The list of ingredients for Taco Bell Triple Steak Stack isn’t very long, although, because I feel sorry for its lack of ingredients, I’m going to try to make it look longer than it really is by using the power of unnecessary words. The Triple Steak Stack contains a triple serving of marinated steak and a triple cheese blend of low moisture part skim mozzarella cheese, pasteurized process Monterey Jack cheese, and American cheese in between a nine-inch bolillo flatbread.

With a limited number of ingredients, I expected Taco Bell’s newest addition to be bland, and it turns out I was correct. Taco Bell’s “improved” steak may be an upgrade over what they used to serve, but it still tastes like cheap meat. How cheap? It tastes like the roast beef and gravy from a 99 cent frozen meal. However, that cheap meat was tender and the triple serving of steak was enough to nicely fill the nine-inch flatbread.

Taco Bell Triple Steak Stack Innards

The cheese just lies there like its Jabba the Hut after being choked by Princess Leia and it adds almost nothing to the Triple Steak Stack’s flavor. Speaking of things that don’t have much flavor, the bolillo flatbread was not only quite bland, it was also not sturdy enough to handle the amount of steak in it. The soft, but thick flatbread easily felt apart while I ate it.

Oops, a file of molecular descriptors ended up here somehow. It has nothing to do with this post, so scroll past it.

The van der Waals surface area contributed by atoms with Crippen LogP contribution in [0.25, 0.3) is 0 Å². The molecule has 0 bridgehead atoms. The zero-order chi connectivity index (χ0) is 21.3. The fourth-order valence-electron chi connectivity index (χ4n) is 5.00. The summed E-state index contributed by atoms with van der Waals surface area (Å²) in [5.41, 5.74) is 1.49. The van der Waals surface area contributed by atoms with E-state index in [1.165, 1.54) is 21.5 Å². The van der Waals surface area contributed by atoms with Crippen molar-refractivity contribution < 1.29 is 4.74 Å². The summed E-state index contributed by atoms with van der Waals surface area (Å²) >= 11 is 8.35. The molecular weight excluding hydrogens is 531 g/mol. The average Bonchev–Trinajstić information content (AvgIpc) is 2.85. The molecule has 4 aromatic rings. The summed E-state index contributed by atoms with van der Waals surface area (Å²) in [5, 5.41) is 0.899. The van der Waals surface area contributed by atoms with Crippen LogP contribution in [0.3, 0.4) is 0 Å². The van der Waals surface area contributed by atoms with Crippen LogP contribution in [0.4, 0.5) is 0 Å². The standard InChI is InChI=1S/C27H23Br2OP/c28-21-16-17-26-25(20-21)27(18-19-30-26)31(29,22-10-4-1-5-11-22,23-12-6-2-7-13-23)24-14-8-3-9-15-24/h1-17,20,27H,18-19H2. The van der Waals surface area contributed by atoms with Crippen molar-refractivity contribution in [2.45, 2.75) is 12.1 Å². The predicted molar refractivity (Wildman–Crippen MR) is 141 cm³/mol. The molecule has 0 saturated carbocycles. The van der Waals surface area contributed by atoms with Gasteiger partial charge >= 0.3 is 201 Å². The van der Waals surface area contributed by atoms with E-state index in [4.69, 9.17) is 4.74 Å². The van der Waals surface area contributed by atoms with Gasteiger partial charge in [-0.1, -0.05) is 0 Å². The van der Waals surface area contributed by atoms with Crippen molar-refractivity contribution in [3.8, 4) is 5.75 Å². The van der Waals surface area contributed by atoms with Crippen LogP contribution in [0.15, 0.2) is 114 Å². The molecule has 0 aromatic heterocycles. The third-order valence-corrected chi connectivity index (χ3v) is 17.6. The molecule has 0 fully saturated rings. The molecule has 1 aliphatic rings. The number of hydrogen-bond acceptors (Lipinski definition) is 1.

If you’re going to eat the Taco Bell Triple Steak Stack, might I suggest asking for extra Taco Bell sauce packets on top of the handful they already give you, because you’re going to need a lot of sauce to cover the taste of the cheap meat and to spread across the nine-inch flatbread. I’d also suggest taking more money than you usually do when visiting Taco Bell. Five bucks will usually get you a full Taco Bell meal, but that same five dollars will get you only one Taco Bell Triple Steak Stack.

Video Review

(Nutrition Facts – 690 calories, 120 calories from fat, 20 grams of fat, 13 grams of saturated fat, 0.5 grams of trans fat, 90 milligrams of cholesterol, 1,950 milligrams of sodium, 59 grams of carbohydrates, 5 grams of fiber, 12 grams of sugar, and 46 grams of protein.)

Other Taco Bell Triple Steak Stack reviews:
Smidview
Grub Grade

Item: Taco Bell Triple Steak Stack
Price: $6.49 ($4.99 at most locations)
Purchased at: Taco Bell
Rating: 5 out of 10
Pros: It’s long. Lots of tender marinated steak. Awesome source of protein. Makes me want to play with my food.
Cons: Bland. Pricey. Steak tastes cheap. Cheese and flatbread bring very little flavor. Going to need a lot of Taco Bell sauce packets to give it some flavor. Flatbread not sturdy enough to handle the steak in it.